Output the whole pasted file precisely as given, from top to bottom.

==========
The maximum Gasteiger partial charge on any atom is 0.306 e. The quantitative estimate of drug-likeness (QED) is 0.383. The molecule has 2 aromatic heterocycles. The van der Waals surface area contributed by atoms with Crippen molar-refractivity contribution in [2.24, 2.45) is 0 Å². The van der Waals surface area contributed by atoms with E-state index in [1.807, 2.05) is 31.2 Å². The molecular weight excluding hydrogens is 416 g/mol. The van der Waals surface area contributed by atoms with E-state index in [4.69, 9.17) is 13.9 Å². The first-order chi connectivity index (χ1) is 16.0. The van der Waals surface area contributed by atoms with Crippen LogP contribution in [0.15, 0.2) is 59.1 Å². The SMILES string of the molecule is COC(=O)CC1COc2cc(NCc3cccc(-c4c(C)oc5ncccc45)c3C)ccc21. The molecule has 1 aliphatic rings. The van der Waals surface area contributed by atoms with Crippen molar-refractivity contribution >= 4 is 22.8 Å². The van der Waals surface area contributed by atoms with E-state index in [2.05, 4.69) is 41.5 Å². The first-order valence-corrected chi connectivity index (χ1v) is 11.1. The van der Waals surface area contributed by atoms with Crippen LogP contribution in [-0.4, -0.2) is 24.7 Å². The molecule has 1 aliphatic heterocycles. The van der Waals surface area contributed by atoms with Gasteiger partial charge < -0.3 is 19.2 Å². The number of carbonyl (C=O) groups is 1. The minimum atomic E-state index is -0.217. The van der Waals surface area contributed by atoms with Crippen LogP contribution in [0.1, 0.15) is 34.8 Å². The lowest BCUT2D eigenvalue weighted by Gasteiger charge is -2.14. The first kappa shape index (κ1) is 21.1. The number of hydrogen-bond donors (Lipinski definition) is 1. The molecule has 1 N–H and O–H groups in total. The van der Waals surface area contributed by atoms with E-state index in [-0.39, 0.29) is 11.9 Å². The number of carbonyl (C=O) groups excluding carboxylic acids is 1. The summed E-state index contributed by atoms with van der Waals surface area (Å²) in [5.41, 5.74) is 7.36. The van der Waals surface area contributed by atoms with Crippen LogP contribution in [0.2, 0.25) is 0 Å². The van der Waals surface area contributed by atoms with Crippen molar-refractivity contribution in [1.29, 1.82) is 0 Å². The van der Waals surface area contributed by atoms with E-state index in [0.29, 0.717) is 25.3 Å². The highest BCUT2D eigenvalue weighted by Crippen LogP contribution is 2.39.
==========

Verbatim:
The maximum Gasteiger partial charge on any atom is 0.306 e. The quantitative estimate of drug-likeness (QED) is 0.383. The molecule has 2 aromatic heterocycles. The van der Waals surface area contributed by atoms with Crippen molar-refractivity contribution in [2.24, 2.45) is 0 Å². The van der Waals surface area contributed by atoms with E-state index in [1.807, 2.05) is 31.2 Å². The molecular weight excluding hydrogens is 416 g/mol. The van der Waals surface area contributed by atoms with E-state index in [4.69, 9.17) is 13.9 Å². The first-order chi connectivity index (χ1) is 16.0. The van der Waals surface area contributed by atoms with Crippen LogP contribution in [0.15, 0.2) is 59.1 Å². The SMILES string of the molecule is COC(=O)CC1COc2cc(NCc3cccc(-c4c(C)oc5ncccc45)c3C)ccc21. The molecule has 1 aliphatic rings. The van der Waals surface area contributed by atoms with Crippen molar-refractivity contribution >= 4 is 22.8 Å². The van der Waals surface area contributed by atoms with E-state index in [2.05, 4.69) is 41.5 Å². The first-order valence-corrected chi connectivity index (χ1v) is 11.1. The van der Waals surface area contributed by atoms with Crippen LogP contribution in [-0.4, -0.2) is 24.7 Å². The molecule has 1 aliphatic heterocycles. The van der Waals surface area contributed by atoms with Gasteiger partial charge < -0.3 is 19.2 Å². The number of carbonyl (C=O) groups is 1. The minimum atomic E-state index is -0.217. The van der Waals surface area contributed by atoms with Crippen LogP contribution in [0.1, 0.15) is 34.8 Å². The lowest BCUT2D eigenvalue weighted by Gasteiger charge is -2.14. The first kappa shape index (κ1) is 21.1. The number of hydrogen-bond donors (Lipinski definition) is 1. The molecule has 1 N–H and O–H groups in total. The van der Waals surface area contributed by atoms with E-state index in [-0.39, 0.29) is 11.9 Å². The number of carbonyl (C=O) groups excluding carboxylic acids is 1. The summed E-state index contributed by atoms with van der Waals surface area (Å²) in [5.41, 5.74) is 7.36. The van der Waals surface area contributed by atoms with Crippen LogP contribution in [0.2, 0.25) is 0 Å². The van der Waals surface area contributed by atoms with Crippen molar-refractivity contribution in [1.29, 1.82) is 0 Å². The van der Waals surface area contributed by atoms with E-state index in [0.29, 0.717) is 25.3 Å². The highest BCUT2D eigenvalue weighted by Crippen LogP contribution is 2.39.